Review of Victor Turner and Contemporary Cultural Performance. Graham St John (eds.), (New York & Oxford: Bergham Books, 2008).

Sandra D’Urso


The collection of papers presented in this book all concede to a ‘vision’ of Victor Turner’s anthropology as highly influential upon the discipline of performance studies, in particular his modelling of ‘liminality’ and how it operates within tribal and modern ritual structures. The book is organised into four parts and the underlying thread running across all sections of the book tells of the anthropological pioneering conducted by Victor and Edith Turner particularly in the area of methodology.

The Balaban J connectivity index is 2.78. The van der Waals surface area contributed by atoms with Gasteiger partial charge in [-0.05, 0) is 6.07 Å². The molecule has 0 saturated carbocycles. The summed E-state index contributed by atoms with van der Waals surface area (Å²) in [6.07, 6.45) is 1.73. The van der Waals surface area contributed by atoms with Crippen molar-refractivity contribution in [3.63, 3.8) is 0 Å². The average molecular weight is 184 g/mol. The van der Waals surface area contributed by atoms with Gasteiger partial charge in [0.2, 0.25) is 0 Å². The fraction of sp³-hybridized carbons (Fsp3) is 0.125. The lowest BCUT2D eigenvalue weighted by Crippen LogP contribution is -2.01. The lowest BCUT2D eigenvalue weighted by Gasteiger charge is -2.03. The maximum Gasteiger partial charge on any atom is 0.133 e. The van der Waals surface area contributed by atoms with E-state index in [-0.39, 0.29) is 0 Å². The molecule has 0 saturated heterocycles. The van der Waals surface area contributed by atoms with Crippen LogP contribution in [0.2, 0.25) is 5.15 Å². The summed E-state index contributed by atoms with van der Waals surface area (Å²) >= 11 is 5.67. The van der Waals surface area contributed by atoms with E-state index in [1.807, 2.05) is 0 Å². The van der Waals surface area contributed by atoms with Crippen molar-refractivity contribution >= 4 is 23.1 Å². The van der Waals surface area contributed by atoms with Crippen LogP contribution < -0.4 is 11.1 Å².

Furthermore the book demonstrates how their nuanced approach to anthropological research has facilitated an extension of the conventional idea of tribal ‘ritual’ across to contemporary Western performative forms and practices. Most of the authors go on to critique certain aspects of Victor Turner’s work, particularly the categorical distinctions he makes between liminal and liminoid cultural forms. Arguably, the applicability of ritual ‘liminality’ within theorisations of Western forms of secular performance becomes academically as well as poetically tenable, (via Turner’s interdisciplinary lead), and is fully capitalised upon in this book.

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